Following my bit of the show, I took the time to sit and enjoy a pint of cider with a Russian guy that the host introduced me to. A Russian who grew up in the same city as my father.

And attended the same university as my father.

And studied in the same faculty as my father.

And in all likelihood, probably knows my father.

We spent a bit of time chatting after trivia wrapped up. A pint of cider was followed by a pint of Kosciuszko beer, followed later by one final schooner of Coopers before heading home. (I paced myself, fret not!)

What a tremendously weird and awesome experience though, to meet someone that’s a quarter of a degree removed from my father. And who’s also a Frank Herbert fan too!

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Filed under Drinking habits, Food and Drink, My relentlessly fascinating life, Ruminations and Musings, Telling stories

Wherein Author Begins a Gloriously Stupid Plan

Tomorrow morning I’m going to wake up and not have to go to work because the Queen Has Spoken, and declared that all shall party because it’s her birthday. Mind you, I’m not sure which Queen, nor when a policy of rocking out to her birthday during the work-week was initiated, but I’m honestly not going to complain.

It’s also my thirty-second birthday, which really isn’t that big a deal when you’re a baby-faced monstrosity like me, who has to maintain a beard to keep from getting carded and not be asked if my parents accidentally abandoned me at Toys R Us. But it’s still a birthday, and I’m still going to have to remind myself that I’m not 22, which is what I actually feel like most days.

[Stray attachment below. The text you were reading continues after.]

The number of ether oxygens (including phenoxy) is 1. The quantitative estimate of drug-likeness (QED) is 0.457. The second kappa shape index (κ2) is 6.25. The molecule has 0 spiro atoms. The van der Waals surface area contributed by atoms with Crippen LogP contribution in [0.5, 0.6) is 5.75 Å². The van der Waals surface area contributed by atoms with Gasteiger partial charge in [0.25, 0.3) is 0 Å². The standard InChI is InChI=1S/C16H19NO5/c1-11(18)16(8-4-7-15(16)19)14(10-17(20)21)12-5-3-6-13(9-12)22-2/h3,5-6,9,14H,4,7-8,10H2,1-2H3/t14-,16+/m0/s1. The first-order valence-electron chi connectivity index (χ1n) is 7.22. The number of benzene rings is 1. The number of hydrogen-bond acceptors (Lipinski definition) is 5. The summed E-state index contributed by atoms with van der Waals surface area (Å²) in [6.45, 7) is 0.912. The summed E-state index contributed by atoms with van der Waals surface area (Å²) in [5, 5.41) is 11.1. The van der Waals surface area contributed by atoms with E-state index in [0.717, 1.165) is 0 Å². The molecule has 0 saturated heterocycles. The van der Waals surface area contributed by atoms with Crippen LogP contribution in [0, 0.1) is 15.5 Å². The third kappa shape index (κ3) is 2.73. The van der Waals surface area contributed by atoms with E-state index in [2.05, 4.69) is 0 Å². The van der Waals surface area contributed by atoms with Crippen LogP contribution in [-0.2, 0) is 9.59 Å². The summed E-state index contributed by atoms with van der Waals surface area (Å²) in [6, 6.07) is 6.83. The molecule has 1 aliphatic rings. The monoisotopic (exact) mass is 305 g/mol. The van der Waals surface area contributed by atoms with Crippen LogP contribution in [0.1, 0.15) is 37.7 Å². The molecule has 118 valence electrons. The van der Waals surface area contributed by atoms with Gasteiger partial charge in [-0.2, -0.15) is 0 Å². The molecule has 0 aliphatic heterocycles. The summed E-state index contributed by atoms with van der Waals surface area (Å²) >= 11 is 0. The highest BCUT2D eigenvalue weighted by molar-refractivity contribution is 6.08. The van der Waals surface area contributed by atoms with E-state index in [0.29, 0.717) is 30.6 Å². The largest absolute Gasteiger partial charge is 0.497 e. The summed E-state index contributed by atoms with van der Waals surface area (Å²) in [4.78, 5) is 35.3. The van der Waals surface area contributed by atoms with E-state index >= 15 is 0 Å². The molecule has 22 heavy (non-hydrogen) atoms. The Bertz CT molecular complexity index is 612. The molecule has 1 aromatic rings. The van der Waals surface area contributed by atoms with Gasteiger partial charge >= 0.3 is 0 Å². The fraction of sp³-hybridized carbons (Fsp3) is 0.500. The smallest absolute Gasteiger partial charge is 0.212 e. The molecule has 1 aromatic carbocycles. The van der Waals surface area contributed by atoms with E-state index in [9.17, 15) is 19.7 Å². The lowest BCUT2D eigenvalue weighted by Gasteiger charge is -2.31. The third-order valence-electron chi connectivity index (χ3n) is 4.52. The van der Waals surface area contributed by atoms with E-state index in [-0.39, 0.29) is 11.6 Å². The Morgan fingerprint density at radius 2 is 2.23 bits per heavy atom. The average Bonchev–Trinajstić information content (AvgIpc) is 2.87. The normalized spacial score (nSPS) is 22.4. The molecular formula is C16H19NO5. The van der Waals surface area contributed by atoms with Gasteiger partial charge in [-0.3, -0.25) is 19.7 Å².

So I’ve decided that Monday will used as the launching pad for yours truly to begin work on a novel that I’ve long let lie dormant because, well, life put a few fucking crimps into my path (you savvy?). First I was sitting around waiting for the government to decide whether or not it was going to drop-kick me beyond its borders, then moved house, and then I started a new job. Shit got real, yo. Who the hell can write when life’s one giant, angry super-squid trying to pull you down into the murky depths of social and emotional oblivion?

But that’s all better now. There’s stability now. Citizenship looms jovially, with stubby cooler and meat pie on a plate with my name engraved on the rim, sparkling not at all like certain vampires I know under a cloudless mid-day sun. And the new job seems to have become stable, and I’m not moving any time soon.

Which means it’s time to treat this writing thing seriously. And fuck, I’ve already done some preliminary outlining work on the damn thing anyway, so there’s no reason to not commence with Step (writing), so that come June 9 2014, when my lanky Slavic arse is on the precipice of rolling into its 33rd year of vaguely human existence, I’ll be able to say: “Shit yeah, I’ve actually written this novel and gotten it out of my head and can now continue onto the next book”, because there are just so many stories that have built up over time in this little grey-matter nuthouse, and they deserve to be put down on paper so that they can be shared with the poor, unsuspecting populace out there beyond the confines of my skull.